Maine ranks No. 1 in drug take backs per capita, again

Chief Troy Morton with the Penobscot County Sheriff's Department dispenses drugs into containers which were turned in by community members as part of a national prescription drug take-back campaign at Cascade Park in Bangor in Sept. 2010.
Chief Troy Morton with the Penobscot County Sheriff's Department dispenses drugs into containers which were turned in by community members as part of a national prescription drug take-back campaign at Cascade Park in Bangor in Sept. 2010.
Posted Dec. 02, 2011, at 4:26 p.m.

Maine again voluntarily gave back more prescription drugs per person than any other state during this year’s National Drug Takeback Initiative.

It also gave back more than any state in New England, with 14,140 pounds of medications collected during the October event. Residents of Massachusetts, which dwarfs Maine’s population by about five times, gave back about 12,500 pounds of prescription drugs.

Overall, Maine ranked sixth in the nation for total weight of drugs collected, according to tallies from the federal Drug Enforcement Administration. The DEA has not yet broken down the numbers by county in Maine.

Last year Maine also gathered the most drugs per capita in the nation. The state’s success can be attributed to a huge public outreach effort asking people to clean their cupboards of old medications and turn them over to law enforcement agencies, according to Roy McKinney, director of the Maine Drug Enforcement Agency.

The five states that collected more drugs by total weight than Maine did so because they are more populated or they promoted the initiative heavily, he said.

“If you look at the other states, California has done a lot of work and you look at population. But Wisconsin, Ohio and Pennsylvania they have been very involved in raising the concern about flushing medication and it getting into our water systems,” McKinney said.

New York is the other state that surpassed Maine’s drug collection total.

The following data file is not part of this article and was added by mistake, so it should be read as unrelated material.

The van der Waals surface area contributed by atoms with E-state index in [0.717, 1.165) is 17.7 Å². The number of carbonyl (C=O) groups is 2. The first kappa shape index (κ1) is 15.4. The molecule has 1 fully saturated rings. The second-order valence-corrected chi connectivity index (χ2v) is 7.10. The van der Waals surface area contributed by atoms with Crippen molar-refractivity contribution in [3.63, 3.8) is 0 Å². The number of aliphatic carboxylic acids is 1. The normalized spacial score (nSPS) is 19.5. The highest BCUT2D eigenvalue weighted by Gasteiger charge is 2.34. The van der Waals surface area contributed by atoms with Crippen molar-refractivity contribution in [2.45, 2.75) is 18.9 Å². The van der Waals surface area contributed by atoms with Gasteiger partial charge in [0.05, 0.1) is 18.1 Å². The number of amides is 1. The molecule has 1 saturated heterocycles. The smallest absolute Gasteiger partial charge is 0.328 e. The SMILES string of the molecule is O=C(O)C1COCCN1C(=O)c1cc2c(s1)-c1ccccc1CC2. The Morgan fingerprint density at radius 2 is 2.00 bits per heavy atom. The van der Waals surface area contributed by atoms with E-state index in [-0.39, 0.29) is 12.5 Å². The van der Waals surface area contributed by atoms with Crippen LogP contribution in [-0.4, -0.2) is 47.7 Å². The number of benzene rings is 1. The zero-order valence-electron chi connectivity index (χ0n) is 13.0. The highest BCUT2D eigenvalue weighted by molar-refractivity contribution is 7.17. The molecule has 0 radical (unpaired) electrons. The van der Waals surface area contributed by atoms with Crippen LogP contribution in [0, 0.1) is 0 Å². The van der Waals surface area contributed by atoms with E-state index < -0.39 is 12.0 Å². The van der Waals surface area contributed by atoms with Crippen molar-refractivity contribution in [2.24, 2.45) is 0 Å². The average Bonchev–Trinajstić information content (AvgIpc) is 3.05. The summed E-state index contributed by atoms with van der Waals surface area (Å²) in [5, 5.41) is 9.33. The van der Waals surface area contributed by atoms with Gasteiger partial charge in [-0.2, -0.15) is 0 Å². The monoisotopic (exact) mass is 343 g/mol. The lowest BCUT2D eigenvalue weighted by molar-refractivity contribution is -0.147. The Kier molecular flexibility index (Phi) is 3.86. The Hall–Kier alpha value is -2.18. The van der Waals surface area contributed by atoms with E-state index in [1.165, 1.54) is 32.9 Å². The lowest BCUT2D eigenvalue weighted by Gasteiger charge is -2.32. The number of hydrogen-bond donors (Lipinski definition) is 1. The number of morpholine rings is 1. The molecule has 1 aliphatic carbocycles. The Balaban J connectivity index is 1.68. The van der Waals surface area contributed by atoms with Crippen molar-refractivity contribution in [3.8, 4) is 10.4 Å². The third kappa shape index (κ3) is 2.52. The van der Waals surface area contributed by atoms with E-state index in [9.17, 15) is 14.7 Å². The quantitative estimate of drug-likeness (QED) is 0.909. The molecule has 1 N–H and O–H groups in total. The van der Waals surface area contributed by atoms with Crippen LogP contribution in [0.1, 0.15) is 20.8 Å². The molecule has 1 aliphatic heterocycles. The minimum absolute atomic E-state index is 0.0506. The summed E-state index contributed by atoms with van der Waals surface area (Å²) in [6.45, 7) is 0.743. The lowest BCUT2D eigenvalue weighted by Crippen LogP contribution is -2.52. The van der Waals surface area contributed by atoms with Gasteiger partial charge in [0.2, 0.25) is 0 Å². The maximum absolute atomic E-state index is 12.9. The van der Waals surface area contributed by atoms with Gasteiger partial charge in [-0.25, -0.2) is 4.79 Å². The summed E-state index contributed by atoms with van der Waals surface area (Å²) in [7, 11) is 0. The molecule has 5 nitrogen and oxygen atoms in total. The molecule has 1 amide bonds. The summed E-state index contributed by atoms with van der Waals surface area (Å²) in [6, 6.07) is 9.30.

Promotional efforts in Maine warning residents about the dangers of dumping prescription medicines down the drain and getting the chemicals into waterways is what has seemed to convince most people to hand over their old drugs, McKinney said.

While the take-back initiative only occurs once a year, Maine also has a Safe Medicine Disposal for ME program that allows residents to get rid of unused household medications year-round using a mail-back return envelope system. The envelopes can be found at various locations throughout the state, with sites listed at www.safemeddisposal.com.

McKinney said that many respondents of surveys included with the envelopes have indicated that they wanted to dispose of the drugs without hurting the environment.

The MDEA director said it’s important to have a system in place for Mainers to get rid of medications that are no longer needed rather than letting them accumulate in the cupboard or trying to save them for the future. Medicine should only be taken when advised by a doctor, he said.

He also pointed out that most people using drugs recreationally aren’t getting the drugs from strangers.

“The vast majority find easy access out of the family medicine chest, whether that’s their parents’ or grandparents’ or friends’.”

The next drug take-back day will be April 28, 2012, according to the DEA.

SEE COMMENTS →

ADVERTISEMENT | Grow your business
ADVERTISEMENT | Grow your business

Similar Articles

More in Health